HARRISONBURG — Thursday evening, the space around Court Square once again found itself swept up in national politics.
Close to 150 people showed up at the close of workday as part of a nationwide "Protect Mueller" campaign, with a stated aim of protecting special counsel Robert Mueller's investigation into the 2016 presidential election and possible interference on the part of Russian operatives in the campaign.
On Wednesday, Attorney General Jeff Sessions, who oversaw the Department of Justice which is responsible for the special counsel's probe, resigned under pressure from President Donald Trump. Sessions and Trump's relationship had been strained since March 2017, when the attorney general recused himself from Mueller's investigation.
Matthew Whitaker, Sessions' chief of staff, has been named interim attorney general. Whitaker has been openly critical of the ongoing Mueller investigation, and Trump critics believe the shakeup means that the president, who has deemed the probe as an unfounded "witch hunt," will either move to have the investigation curtailed or Mueller fired.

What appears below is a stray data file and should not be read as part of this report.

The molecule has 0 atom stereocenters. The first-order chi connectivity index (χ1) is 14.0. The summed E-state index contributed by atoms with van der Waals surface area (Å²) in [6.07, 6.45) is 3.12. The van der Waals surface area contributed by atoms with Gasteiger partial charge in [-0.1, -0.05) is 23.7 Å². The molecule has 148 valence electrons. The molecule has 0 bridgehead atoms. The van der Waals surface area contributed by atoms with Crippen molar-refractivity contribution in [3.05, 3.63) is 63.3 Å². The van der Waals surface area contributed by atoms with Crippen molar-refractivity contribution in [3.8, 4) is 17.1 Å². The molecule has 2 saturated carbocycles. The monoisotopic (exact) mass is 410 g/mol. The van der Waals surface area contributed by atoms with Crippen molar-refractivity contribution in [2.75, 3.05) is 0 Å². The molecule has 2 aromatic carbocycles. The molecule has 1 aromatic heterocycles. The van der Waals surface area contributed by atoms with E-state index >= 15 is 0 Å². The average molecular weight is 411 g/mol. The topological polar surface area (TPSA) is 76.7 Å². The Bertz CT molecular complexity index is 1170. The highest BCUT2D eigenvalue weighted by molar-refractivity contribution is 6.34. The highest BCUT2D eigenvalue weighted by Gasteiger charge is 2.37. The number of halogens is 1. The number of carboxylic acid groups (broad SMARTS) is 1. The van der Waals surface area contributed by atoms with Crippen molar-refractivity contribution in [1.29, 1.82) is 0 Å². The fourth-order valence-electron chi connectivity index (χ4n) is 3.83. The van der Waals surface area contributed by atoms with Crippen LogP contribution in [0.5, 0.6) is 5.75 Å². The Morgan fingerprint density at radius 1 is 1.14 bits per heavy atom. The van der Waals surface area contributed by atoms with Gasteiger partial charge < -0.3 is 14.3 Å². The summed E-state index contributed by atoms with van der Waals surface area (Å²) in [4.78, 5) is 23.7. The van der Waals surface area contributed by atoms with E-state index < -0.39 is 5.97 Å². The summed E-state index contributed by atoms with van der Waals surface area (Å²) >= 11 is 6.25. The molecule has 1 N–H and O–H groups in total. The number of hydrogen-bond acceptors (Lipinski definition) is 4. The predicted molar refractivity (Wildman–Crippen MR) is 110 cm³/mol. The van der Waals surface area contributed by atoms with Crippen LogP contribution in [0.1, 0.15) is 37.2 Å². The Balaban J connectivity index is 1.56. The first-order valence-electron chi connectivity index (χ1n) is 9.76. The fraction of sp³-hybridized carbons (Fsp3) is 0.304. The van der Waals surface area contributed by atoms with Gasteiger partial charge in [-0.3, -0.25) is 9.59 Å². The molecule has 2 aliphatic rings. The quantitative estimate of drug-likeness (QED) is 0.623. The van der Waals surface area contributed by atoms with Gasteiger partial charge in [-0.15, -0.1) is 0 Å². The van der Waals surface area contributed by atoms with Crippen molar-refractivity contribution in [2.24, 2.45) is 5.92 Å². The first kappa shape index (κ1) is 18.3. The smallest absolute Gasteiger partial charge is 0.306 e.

The shakeup came a day after Tuesday night's election in which Democrats secured a majority in the House of Representatives, affording them an ability to launch investigations into the president.
"I'm just really angry about the sudden firing of Sessions and then putting Whitaker in who will be overseeing the investigation and he has openly derailed the investigation and wants to annihilate whats been done so far," said one protester, Jane Ruppe, 67, of Harrisonburg.
Brent Finnegan, a Harrisonburg Planning Commission member who last year unsuccessfully challenged Republican Del. Tony Wilt, R-Broadway, helped organize Thursday's rally in the city.
"This is just our local reaction, we're not really organizing anything," Finnegan said. "We're just mobilizing people to come out for this event and make sure that we're shining a light on this corruption in Washington."
Throughout the hourlong event, Finnegan and Lynlee Wastie, another organizer, encouraged the crowd to contact their representatives in Congress — including retiring Rep. Bob Goodlatte, R-Roanoke, Rep.-elect Ben Cline, R-Rockbridge, and newly re-elected Sen. Tim Kaine, D-Va.
Afterward, various protesters addressed the rally, including Clark Mason, 52, of Mount Sidney.
"The checks and balances of Madisonian democracy are not doing their job," Mason said. "Our lawmakers are not doing their job, the 63 million people who follow [President Trump] blindly are not doing their job."